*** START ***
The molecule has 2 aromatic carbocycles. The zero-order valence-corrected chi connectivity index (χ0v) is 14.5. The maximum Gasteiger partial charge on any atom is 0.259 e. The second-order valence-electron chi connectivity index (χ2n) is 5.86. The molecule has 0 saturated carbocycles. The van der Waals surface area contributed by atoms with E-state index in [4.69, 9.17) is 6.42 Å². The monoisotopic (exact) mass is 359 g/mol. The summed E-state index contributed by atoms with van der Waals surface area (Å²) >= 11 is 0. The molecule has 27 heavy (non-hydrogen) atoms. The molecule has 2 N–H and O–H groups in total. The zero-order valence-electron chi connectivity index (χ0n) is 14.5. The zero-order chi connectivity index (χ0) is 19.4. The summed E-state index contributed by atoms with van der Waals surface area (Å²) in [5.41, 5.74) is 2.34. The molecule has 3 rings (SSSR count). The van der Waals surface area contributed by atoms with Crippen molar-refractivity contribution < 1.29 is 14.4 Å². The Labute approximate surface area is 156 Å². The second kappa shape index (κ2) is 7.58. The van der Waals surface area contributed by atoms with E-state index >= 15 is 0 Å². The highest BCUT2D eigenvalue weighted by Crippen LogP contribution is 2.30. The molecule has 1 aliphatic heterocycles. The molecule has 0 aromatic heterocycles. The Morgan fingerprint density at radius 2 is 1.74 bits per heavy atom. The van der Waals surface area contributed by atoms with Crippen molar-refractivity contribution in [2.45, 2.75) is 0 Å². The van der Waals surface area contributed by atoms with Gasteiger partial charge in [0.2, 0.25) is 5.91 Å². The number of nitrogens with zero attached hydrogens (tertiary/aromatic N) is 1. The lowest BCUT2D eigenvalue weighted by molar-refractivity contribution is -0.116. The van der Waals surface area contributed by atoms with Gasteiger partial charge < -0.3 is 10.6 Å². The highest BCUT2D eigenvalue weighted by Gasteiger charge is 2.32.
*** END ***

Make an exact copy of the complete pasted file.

The molecule has 2 aromatic carbocycles. The zero-order valence-corrected chi connectivity index (χ0v) is 14.5. The maximum Gasteiger partial charge on any atom is 0.259 e. The second-order valence-electron chi connectivity index (χ2n) is 5.86. The molecule has 0 saturated carbocycles. The van der Waals surface area contributed by atoms with E-state index in [4.69, 9.17) is 6.42 Å². The monoisotopic (exact) mass is 359 g/mol. The summed E-state index contributed by atoms with van der Waals surface area (Å²) >= 11 is 0. The molecule has 27 heavy (non-hydrogen) atoms. The molecule has 2 N–H and O–H groups in total. The zero-order valence-electron chi connectivity index (χ0n) is 14.5. The zero-order chi connectivity index (χ0) is 19.4. The summed E-state index contributed by atoms with van der Waals surface area (Å²) in [5.41, 5.74) is 2.34. The molecule has 3 rings (SSSR count). The van der Waals surface area contributed by atoms with Crippen molar-refractivity contribution < 1.29 is 14.4 Å². The Labute approximate surface area is 156 Å². The second kappa shape index (κ2) is 7.58. The van der Waals surface area contributed by atoms with E-state index >= 15 is 0 Å². The highest BCUT2D eigenvalue weighted by Crippen LogP contribution is 2.30. The molecule has 1 aliphatic heterocycles. The molecule has 0 aromatic heterocycles. The Morgan fingerprint density at radius 2 is 1.74 bits per heavy atom. The van der Waals surface area contributed by atoms with Crippen molar-refractivity contribution in [2.45, 2.75) is 0 Å². The van der Waals surface area contributed by atoms with Gasteiger partial charge in [0.2, 0.25) is 5.91 Å². The number of nitrogens with zero attached hydrogens (tertiary/aromatic N) is 1. The lowest BCUT2D eigenvalue weighted by molar-refractivity contribution is -0.116. The van der Waals surface area contributed by atoms with Gasteiger partial charge < -0.3 is 10.6 Å². The highest BCUT2D eigenvalue weighted by Gasteiger charge is 2.32.